SDB and obesity

How are obesity and sleep apnea connected? Research suggests that sleep apnea:

  • Is highly prevalent in morbidly obese patients and is associated with increased risk of cardiac arrhythmias1
  • Has been found to affect as many as 77% of bariatric surgery candidates2
  • Increases the occurrence of major post-operative complications in bariatric surgery patients3 and increases hospital costs in this patient group4
  • Must be considered as part of perioperative care for bariatric surgery5
  • Air pressure treatment required may fluctuate post-operatively because bariatric patients undergo dramatic physical changes (e.g., weight loss). Automatic positive airway pressure (APAP) devices should be considered as a treatment choice during this time.6
  • Is improved by weight loss. Surgery does not necessarily eliminate sleep apnea in obese patients, necessitating long-term follow-up and monitoring.7
  • Can reappear with post-operative weight gain in bariatric patients.8
  • Development and severity may be increased by weight gain.9


  • 01

    Shah N and Roux F. The relationship of obesity and obstructive sleep apnea. Clin Chest Med 2009;30(3):455–65.

  • 02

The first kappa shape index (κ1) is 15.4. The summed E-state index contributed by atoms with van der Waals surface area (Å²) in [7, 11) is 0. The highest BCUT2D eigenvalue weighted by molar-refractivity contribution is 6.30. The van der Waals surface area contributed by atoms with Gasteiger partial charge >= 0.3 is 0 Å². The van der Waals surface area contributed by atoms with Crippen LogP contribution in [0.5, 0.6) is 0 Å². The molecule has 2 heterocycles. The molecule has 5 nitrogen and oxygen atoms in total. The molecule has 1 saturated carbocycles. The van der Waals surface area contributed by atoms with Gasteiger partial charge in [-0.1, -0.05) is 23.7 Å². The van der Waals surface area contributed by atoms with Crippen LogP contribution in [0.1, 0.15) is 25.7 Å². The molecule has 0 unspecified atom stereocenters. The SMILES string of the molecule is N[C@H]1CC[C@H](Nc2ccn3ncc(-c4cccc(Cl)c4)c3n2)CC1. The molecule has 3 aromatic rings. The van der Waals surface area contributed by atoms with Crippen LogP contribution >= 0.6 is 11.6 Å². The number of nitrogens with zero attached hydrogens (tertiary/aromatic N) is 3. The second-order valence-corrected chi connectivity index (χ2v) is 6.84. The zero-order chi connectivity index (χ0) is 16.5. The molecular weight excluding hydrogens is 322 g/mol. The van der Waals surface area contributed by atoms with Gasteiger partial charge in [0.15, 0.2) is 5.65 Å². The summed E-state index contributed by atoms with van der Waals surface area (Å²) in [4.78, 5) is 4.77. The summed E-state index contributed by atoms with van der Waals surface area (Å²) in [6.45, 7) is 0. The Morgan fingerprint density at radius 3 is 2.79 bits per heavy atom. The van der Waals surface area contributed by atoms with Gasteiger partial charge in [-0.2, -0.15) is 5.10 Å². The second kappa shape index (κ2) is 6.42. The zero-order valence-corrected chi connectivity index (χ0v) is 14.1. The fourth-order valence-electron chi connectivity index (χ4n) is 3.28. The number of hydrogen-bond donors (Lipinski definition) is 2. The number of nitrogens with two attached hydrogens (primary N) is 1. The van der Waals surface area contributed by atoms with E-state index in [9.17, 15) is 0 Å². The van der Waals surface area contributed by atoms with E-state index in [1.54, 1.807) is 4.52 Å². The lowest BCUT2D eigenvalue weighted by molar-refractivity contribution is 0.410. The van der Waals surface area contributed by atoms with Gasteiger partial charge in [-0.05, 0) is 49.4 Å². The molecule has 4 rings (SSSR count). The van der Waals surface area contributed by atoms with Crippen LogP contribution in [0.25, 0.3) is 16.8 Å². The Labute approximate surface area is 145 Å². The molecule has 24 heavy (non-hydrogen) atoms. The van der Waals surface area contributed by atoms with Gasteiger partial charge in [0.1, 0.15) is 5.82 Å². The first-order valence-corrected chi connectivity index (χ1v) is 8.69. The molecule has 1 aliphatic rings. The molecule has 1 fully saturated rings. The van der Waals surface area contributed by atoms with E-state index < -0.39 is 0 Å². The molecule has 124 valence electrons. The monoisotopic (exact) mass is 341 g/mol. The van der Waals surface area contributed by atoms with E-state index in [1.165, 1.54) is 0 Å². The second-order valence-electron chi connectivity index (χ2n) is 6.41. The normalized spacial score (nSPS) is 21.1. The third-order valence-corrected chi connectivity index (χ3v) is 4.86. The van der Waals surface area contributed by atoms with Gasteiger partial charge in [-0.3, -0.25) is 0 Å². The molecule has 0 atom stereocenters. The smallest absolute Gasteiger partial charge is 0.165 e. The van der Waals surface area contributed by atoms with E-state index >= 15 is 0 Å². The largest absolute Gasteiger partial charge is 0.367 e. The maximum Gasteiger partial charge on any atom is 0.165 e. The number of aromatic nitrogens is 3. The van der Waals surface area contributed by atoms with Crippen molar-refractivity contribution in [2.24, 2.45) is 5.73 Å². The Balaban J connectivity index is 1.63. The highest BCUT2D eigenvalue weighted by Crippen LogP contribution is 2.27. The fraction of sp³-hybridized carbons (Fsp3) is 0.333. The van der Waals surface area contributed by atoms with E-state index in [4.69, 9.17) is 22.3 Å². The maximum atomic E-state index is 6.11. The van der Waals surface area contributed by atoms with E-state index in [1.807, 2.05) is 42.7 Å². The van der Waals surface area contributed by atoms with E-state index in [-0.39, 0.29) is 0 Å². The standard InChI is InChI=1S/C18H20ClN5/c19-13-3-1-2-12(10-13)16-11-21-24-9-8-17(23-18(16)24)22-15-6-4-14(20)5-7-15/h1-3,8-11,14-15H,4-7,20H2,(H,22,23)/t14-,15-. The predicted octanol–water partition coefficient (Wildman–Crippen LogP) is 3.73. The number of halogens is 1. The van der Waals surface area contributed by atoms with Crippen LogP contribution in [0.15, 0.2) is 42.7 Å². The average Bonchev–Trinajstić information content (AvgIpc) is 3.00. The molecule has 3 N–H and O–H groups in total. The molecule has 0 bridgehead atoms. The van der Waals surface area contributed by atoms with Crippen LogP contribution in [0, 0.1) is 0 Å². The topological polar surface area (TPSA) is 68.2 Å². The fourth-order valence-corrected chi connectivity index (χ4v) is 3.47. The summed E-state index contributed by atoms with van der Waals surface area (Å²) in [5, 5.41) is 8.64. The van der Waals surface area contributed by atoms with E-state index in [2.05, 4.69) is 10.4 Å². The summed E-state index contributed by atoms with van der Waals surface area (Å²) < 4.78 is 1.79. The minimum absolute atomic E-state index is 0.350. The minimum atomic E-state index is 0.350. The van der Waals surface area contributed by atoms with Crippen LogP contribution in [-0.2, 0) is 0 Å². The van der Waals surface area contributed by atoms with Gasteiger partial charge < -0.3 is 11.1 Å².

Peromaa-Haavisto P et al. Prevalence of obstructive sleep apnoea among patients admitted for bariatric surgery. A prospective multicentre trial. Obes Surg. 2015 Nov 11. [Epub ahead of print]

  • 03

    Perugini RA et al. Predictors of complication and suboptimal weight loss after laparoscopic Roux-en-Y gastric bypass: a series of 188 patients. Archives of Surgery 2003;138(5):541-5; discussion 545-6.

  • 04

    Cooney RN et al. Analysis of cost outliers after gastric bypass surgery: what can we learn? Obesity Surgery 2003;13(1):29-36.

  • 05

    Schumann R et al. Update on best practice recommendations for anesthetic perioperative care and pain management in weight loss surgery, 2004-2007. Obesity (Silver Spring) 2009;17(5):889–94.

  • 06

    Lankford DA, Proctor CD and Richard R. Continuous positive airway pressure (CPAP) changes in bariatric surgery patients undergoing rapid weight loss. Obes Surg 2005;15(3):336-41.

  • 07

    Guardiano SA et al. The long-term results of gastric bypass on indexes of sleep apnea. Chest 2003;124(4):1615-9.

  • 08

    Charuzi I et al. Bariatric surgery in morbidly obese sleep-apnea patients: short- and long-term follow-up. Am J Clin Nutr 1992;55(2 Suppl):594S-6S.

  • 09

    Peppard PE et al. Longitudinal study of moderate weight change and sleep-disordered breathing. JAMA 2000;284(23):3015-21.

More research

Read about research in relation to sleep-disordered breathing and respiratory care.

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